Seven Tips to help you JUICE your business proposal acceptance rate

Arnold-SchwarzaneggerHow would you like to juice your bid acceptance rate? That’s right, you are reading this correctly. I did say “juice.”

Before you discredit me out-of-hand, allow me to explain what the heck I’m talking about. I’m talking about radically rethinking something important: the things that you’re doing wrong. I’m not asking you to buy snake oil, read a book, or anything other than alter what’s not working in your business proposal process.

And that can mean a lot of things. Here, we’ll go through 10 things to consider changing today to juice up your business proposal acceptance rate. Note that not all of the recommendations will apply to you; it’s up to you to self-diagnose what’s ailing your proposals and treat accordingly, based on the outside-the-box advice presented herein.

Let’s juice things up a whole lot and increase your bid acceptance rate in the process with these seven sales tips!

Increase your business proposal acceptance rate tip #1:  Get help!

One thing that can stifle a business proposal is neglect. If you are a busy business owner (and I know you are!), you don’t have time to give a lengthy, complex proposal the attention it deserves. This fact is countered by the fact that you are an expert at what you do, which may have led you to create all your own business proposals, even if you haven’t been giving them your full attention.

The truth is: the fact that you are spreading your talents so thin is likely hurting your business proposal acceptance rate dramatically. As a business owner, you cannot be everything to everyone. No one could expect you to run the business, make the big decisions, call the clients, do the research, write the proposals, send them out, and follow up on them all by your lonesome. No one can realistically handle all that and get good results. No one.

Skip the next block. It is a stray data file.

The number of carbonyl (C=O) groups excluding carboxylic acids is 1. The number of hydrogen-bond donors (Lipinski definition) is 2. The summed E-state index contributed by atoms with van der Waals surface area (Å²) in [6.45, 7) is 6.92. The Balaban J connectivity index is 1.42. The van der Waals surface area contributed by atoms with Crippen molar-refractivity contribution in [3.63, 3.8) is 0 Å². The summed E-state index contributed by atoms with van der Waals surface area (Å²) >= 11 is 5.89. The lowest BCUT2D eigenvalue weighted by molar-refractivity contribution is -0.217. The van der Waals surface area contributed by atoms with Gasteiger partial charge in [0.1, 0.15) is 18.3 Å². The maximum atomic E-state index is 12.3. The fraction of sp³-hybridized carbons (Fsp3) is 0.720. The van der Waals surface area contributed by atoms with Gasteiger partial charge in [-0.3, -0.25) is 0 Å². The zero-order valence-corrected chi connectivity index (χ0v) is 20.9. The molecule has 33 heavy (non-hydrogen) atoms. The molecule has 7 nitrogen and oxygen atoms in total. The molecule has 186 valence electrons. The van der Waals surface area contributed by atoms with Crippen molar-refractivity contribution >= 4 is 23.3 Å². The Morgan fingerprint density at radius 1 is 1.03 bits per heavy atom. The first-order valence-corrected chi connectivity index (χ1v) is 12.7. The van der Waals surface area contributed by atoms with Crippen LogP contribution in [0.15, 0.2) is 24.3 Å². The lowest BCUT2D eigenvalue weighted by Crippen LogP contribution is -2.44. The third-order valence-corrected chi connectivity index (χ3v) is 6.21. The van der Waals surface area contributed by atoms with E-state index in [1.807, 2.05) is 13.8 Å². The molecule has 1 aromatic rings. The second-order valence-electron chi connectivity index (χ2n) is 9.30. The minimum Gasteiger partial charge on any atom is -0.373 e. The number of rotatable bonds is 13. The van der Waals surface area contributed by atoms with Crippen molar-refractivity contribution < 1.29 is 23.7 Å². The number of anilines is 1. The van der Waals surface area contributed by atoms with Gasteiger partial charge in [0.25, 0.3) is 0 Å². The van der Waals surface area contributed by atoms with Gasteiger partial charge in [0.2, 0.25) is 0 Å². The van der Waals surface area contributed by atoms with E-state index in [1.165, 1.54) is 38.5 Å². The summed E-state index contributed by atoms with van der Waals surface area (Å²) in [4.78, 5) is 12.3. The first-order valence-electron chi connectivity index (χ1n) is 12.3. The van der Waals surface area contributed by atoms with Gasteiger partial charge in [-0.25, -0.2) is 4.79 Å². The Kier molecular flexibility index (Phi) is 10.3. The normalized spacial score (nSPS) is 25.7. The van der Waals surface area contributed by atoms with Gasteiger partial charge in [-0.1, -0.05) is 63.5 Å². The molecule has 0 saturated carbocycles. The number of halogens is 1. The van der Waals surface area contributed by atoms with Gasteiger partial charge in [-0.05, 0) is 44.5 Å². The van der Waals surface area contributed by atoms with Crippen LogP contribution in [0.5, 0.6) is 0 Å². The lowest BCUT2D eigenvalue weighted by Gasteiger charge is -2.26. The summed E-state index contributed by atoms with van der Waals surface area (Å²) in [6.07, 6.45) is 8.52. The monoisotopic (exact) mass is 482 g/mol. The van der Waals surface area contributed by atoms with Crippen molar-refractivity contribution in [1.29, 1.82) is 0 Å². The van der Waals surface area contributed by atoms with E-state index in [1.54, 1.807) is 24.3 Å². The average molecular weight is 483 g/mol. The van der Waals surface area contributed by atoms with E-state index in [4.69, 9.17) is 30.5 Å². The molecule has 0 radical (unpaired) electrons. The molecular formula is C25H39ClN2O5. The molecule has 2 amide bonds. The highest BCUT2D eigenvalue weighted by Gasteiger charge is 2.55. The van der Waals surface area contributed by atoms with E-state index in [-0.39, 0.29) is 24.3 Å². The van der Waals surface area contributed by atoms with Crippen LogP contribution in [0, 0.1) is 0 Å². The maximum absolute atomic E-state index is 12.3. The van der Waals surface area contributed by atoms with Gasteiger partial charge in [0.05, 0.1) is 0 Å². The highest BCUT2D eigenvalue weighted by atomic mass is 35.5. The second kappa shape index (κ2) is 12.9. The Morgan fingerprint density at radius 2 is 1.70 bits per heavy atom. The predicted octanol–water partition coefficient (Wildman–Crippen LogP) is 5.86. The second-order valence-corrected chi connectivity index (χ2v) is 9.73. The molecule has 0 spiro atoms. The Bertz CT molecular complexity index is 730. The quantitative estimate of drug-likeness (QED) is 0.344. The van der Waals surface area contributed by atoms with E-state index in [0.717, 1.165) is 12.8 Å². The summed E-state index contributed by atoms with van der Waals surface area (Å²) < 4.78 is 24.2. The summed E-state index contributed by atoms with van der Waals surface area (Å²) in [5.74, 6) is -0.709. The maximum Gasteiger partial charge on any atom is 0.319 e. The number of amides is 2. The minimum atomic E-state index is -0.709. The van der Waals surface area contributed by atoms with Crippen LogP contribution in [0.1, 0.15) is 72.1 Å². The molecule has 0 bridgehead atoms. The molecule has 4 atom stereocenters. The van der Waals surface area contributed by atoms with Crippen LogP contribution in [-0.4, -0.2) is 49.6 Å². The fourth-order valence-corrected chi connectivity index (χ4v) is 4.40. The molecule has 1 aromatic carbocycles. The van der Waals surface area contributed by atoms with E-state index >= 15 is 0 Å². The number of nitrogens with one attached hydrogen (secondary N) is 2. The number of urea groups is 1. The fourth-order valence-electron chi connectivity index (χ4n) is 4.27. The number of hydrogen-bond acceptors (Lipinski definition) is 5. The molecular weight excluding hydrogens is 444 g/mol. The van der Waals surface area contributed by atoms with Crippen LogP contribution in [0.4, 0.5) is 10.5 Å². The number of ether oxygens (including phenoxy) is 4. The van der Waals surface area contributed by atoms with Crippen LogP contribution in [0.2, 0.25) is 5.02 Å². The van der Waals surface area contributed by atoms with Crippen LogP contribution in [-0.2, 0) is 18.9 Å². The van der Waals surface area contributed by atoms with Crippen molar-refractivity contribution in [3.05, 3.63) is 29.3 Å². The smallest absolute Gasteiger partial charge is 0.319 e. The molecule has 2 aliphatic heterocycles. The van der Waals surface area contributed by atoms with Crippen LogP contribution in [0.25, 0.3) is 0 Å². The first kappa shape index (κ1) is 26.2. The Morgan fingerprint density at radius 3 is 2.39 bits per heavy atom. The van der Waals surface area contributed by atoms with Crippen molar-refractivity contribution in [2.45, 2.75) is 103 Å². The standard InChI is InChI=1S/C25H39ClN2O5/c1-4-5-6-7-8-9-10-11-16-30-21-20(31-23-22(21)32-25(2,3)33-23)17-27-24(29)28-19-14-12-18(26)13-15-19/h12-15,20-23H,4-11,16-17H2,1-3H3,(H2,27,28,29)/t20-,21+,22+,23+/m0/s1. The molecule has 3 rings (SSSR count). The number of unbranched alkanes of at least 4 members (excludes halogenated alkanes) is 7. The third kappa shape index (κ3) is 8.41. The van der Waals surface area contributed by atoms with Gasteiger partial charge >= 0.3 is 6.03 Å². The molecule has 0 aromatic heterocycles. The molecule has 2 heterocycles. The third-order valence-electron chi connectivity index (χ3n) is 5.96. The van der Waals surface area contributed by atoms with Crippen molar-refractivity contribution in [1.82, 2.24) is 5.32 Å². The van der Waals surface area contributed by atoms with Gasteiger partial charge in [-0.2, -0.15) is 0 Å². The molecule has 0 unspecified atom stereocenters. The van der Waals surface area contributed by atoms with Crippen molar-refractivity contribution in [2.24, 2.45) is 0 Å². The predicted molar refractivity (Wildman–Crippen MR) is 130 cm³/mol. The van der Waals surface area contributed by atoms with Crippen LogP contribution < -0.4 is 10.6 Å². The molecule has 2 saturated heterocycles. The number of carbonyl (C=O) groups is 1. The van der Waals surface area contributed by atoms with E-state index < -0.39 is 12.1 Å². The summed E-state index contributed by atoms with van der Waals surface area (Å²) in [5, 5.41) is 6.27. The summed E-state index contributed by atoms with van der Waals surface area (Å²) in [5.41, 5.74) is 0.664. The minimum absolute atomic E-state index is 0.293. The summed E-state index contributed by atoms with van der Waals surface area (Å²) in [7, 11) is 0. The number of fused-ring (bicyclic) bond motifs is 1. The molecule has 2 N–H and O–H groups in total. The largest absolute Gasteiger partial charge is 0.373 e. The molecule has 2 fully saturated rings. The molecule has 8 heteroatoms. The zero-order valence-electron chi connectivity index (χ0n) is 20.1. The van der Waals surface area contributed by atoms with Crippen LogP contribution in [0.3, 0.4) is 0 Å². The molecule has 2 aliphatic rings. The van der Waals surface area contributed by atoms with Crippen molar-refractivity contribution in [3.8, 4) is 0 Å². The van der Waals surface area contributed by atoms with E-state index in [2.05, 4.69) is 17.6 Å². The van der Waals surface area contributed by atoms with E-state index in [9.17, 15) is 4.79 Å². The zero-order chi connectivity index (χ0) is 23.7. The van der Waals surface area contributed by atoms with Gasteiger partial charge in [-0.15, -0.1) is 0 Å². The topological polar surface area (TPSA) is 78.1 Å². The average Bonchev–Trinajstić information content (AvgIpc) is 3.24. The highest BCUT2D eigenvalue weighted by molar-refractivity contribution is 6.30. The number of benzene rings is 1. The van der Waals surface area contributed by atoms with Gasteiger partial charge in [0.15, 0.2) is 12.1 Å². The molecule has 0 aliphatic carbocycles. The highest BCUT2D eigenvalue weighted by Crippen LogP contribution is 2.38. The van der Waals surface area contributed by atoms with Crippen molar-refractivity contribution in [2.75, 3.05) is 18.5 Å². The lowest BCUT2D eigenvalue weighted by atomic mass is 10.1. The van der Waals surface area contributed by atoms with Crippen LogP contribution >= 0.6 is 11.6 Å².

What can you do? You can hand over the business proposal reigns to someone else. This person may be a business partner or employee, or someone you hire explicitly for the purpose of handling the bidding process from start to finish – a proposal manager.

A local business in my area did just that, relieving a highly stressed pair of co-owners by bringing in a proposal manager with a wealth of experience in their company’s niche.

The result? More than twice as many bids are being accepted now, and the result is a rolling 62.5% increase in the volume of the business – just from hiring a proposal manager.

A proposal manager can handle the research, writing, and tendering of your business proposals, as well as the all-important follow ups. That leaves you free to focus on everything else that needs to be done.

While adding a proposal manager is a win-win in itself, you may even want (need) to go a step further. If your proposals are particularly intensive, you may want to hire a proposal team to work with the proposal manager to get the job done. This can include an assortment of researchers, buyers, and writers, depending upon the complexity of your proposals.

The questions is, “how much is this proposal worth to my business?” If it’s sufficiently profitable enough, then adding a team to make sure you land the winning bid becomes a no-brainer.

Improve your business proposal acceptance rate tip #2: Use the right tools

No matter if you are writing your own proposals or letting someone do it for you, you need to have the right tools to get the job done efficiently.

In addition to using a proposal creation app to get the job done, you should be aware of a few external tools that might come in handy – and that might make a massive difference in your rate of accepted proposals.

Cost-Estimating Software:

To help you to be able to give your prospective customers an accurate estimate of project pricing, you can add cost estimating software to your app arsenal.

Estimating apps are available for all industries. Here are some places to find out about cost estimators for various niches and industries: